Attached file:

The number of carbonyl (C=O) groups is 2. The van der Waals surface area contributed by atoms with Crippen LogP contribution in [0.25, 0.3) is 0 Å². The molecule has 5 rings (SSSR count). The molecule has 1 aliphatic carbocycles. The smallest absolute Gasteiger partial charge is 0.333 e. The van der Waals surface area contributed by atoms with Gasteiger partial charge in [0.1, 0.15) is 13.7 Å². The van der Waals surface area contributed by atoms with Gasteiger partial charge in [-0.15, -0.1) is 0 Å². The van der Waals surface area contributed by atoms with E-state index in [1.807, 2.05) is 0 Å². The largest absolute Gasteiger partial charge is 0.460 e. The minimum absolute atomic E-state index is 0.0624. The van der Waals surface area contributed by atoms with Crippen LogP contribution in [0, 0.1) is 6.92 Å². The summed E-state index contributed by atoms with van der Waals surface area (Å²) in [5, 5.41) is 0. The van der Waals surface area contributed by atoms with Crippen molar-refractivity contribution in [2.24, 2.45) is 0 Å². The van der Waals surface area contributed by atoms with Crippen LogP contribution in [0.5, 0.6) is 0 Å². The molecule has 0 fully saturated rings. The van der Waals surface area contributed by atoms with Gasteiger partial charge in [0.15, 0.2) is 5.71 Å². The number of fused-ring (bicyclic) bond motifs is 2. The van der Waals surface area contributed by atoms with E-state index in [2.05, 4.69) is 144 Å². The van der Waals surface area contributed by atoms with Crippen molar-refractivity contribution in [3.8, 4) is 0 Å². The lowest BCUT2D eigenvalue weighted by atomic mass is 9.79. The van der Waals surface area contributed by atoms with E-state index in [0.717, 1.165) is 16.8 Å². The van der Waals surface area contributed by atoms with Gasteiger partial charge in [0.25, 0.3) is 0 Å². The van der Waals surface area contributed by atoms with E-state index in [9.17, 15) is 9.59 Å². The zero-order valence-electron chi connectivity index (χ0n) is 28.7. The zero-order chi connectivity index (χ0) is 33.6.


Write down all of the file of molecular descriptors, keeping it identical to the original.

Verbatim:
The number of carbonyl (C=O) groups is 2. The van der Waals surface area contributed by atoms with Crippen LogP contribution in [0.25, 0.3) is 0 Å². The molecule has 5 rings (SSSR count). The molecule has 1 aliphatic carbocycles. The smallest absolute Gasteiger partial charge is 0.333 e. The van der Waals surface area contributed by atoms with Gasteiger partial charge in [0.1, 0.15) is 13.7 Å². The van der Waals surface area contributed by atoms with Gasteiger partial charge in [-0.15, -0.1) is 0 Å². The van der Waals surface area contributed by atoms with E-state index in [1.807, 2.05) is 0 Å². The largest absolute Gasteiger partial charge is 0.460 e. The minimum absolute atomic E-state index is 0.0624. The van der Waals surface area contributed by atoms with Crippen LogP contribution in [0, 0.1) is 6.92 Å². The summed E-state index contributed by atoms with van der Waals surface area (Å²) in [5, 5.41) is 0. The van der Waals surface area contributed by atoms with Crippen molar-refractivity contribution in [2.24, 2.45) is 0 Å². The van der Waals surface area contributed by atoms with Crippen LogP contribution in [0.5, 0.6) is 0 Å². The molecule has 0 fully saturated rings. The van der Waals surface area contributed by atoms with Gasteiger partial charge in [0.15, 0.2) is 5.71 Å². The number of fused-ring (bicyclic) bond motifs is 2. The van der Waals surface area contributed by atoms with E-state index in [2.05, 4.69) is 144 Å². The van der Waals surface area contributed by atoms with Crippen molar-refractivity contribution in [3.8, 4) is 0 Å². The lowest BCUT2D eigenvalue weighted by atomic mass is 9.79. The van der Waals surface area contributed by atoms with E-state index in [0.717, 1.165) is 16.8 Å². The van der Waals surface area contributed by atoms with Gasteiger partial charge in [0.25, 0.3) is 0 Å². The van der Waals surface area contributed by atoms with E-state index in [9.17, 15) is 9.59 Å². The zero-order valence-electron chi connectivity index (χ0n) is 28.7. The zero-order chi connectivity index (χ0) is 33.6.